Directed by Shimizu Takashi, starring Okina Megumi, Ito Misaki, Ichikawa Yui, Ozeki Yuya, Fuji Takako, Matsuda Shuri, Tsuda Kanji.

You could say that the title of this film refers to Takashi's dogged refusal to let a good idea go to waste. Having first made 'Ju On' (meaning the grudge) for Japanese television, Takashi then made an extended version, which he rather misleadingly titled 'Ju On 2'.

Dissatisfied by the passage of this 'sequel' straight to video, Takashi then made it a third time as this feature film, titled 'The Grudge'. Moreover, a Hollywood remake of this version, also to be called 'The Grudge' and starring Sarah Michelle Gellar, is in post-production.

The story of all of these films concerns a ju on or contagious curse born of a grudge held by someone who dies in the grip of rage.

Volunteer worker Nishina Rika (Megumi) calls to the home of an elderly patient,  only to find her in shock. She goes upstairs and, finding to her surprise a small boy and a black cat in a drawer, comes back downstairs to see the woman engulfed by a black shadow. The film cuts back in time to find the woman's son Katsuya (Kanji) arriving home from work to see his wife Kazumi (Shuri) in a catatonic state. Katsuya turns to see the small boy in the room.

The ju on has got them both, and then passes on to Katsuya's sister Hitomi (Misaki) when she arrives at the house. Meanwhile, police investigators begin to discover bodies, and realise a retired detective may be the only one who can solve the mystery of the curse.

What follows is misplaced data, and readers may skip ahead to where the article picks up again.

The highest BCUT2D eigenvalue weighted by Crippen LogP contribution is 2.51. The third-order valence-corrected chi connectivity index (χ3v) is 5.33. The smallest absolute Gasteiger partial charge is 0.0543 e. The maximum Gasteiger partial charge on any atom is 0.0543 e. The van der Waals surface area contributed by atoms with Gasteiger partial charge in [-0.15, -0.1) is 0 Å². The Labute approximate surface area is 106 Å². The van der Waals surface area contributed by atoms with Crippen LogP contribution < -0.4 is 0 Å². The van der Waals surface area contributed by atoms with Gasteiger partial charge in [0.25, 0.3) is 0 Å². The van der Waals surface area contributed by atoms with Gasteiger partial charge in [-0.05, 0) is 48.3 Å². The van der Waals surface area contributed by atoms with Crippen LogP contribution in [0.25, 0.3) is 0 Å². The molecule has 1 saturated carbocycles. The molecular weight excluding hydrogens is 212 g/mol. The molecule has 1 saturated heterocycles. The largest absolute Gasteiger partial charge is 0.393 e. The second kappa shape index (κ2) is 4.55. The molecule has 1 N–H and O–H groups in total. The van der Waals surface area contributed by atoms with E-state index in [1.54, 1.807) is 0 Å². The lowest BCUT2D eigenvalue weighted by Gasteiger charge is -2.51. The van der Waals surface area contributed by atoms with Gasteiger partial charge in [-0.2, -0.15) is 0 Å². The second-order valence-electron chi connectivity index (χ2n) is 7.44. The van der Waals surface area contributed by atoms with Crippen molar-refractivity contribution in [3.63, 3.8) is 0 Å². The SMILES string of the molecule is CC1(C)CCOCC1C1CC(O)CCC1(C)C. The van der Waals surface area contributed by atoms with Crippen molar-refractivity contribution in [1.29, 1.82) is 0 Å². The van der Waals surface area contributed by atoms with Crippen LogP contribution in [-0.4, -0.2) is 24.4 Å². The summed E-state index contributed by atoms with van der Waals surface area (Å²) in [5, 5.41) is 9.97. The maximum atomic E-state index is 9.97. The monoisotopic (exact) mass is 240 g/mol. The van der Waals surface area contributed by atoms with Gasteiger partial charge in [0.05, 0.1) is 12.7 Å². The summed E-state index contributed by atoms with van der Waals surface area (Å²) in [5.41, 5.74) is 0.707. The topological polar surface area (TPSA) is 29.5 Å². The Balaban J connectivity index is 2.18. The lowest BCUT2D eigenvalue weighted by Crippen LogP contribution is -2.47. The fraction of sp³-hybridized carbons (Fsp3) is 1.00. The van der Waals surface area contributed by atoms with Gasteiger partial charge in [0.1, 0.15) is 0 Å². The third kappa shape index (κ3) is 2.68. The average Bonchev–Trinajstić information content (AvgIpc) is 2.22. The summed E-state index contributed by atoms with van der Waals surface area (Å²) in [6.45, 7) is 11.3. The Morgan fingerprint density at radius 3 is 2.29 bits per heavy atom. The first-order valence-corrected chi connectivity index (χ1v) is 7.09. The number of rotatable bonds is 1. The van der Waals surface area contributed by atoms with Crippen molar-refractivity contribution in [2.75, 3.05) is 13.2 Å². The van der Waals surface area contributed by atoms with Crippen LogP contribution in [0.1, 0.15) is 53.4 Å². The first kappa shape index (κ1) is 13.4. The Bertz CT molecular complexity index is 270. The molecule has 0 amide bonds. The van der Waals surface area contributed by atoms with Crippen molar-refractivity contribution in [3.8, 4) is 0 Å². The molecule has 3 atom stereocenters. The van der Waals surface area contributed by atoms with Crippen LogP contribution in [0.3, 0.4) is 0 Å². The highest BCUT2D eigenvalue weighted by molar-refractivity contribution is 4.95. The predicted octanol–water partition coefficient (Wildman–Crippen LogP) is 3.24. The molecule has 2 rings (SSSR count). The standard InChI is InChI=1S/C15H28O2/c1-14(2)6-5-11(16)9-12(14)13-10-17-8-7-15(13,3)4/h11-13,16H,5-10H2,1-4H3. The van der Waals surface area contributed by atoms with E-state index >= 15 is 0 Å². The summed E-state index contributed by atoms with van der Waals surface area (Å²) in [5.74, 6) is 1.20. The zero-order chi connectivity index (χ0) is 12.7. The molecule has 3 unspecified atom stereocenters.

So far, so intriguing. Takashi makes inventive use of a limited budget, employing lighting, close camera work and sound to particularly good effect. Within the movie's small setting, Takashi frequently uses panning to reveal what menaces the characters from dark corners.

Except that, for the most part, this film just isn't scary. Western audiences desensitised to far more freakish screen presences will find it quite difficult to be very afraid of a small Japanese boy with white face paint, no matter how menacing he might seem to his victims. 

Takashi's Gellar-led version of 'The Grudge' is set for a Halloween release in the US, and will presumably arrive here around the same time. One can only hope he will use the bigger budget to ratchet up the terror, as what's on offer here is less terrifying than your average trick or treat costume.

Bill Lehane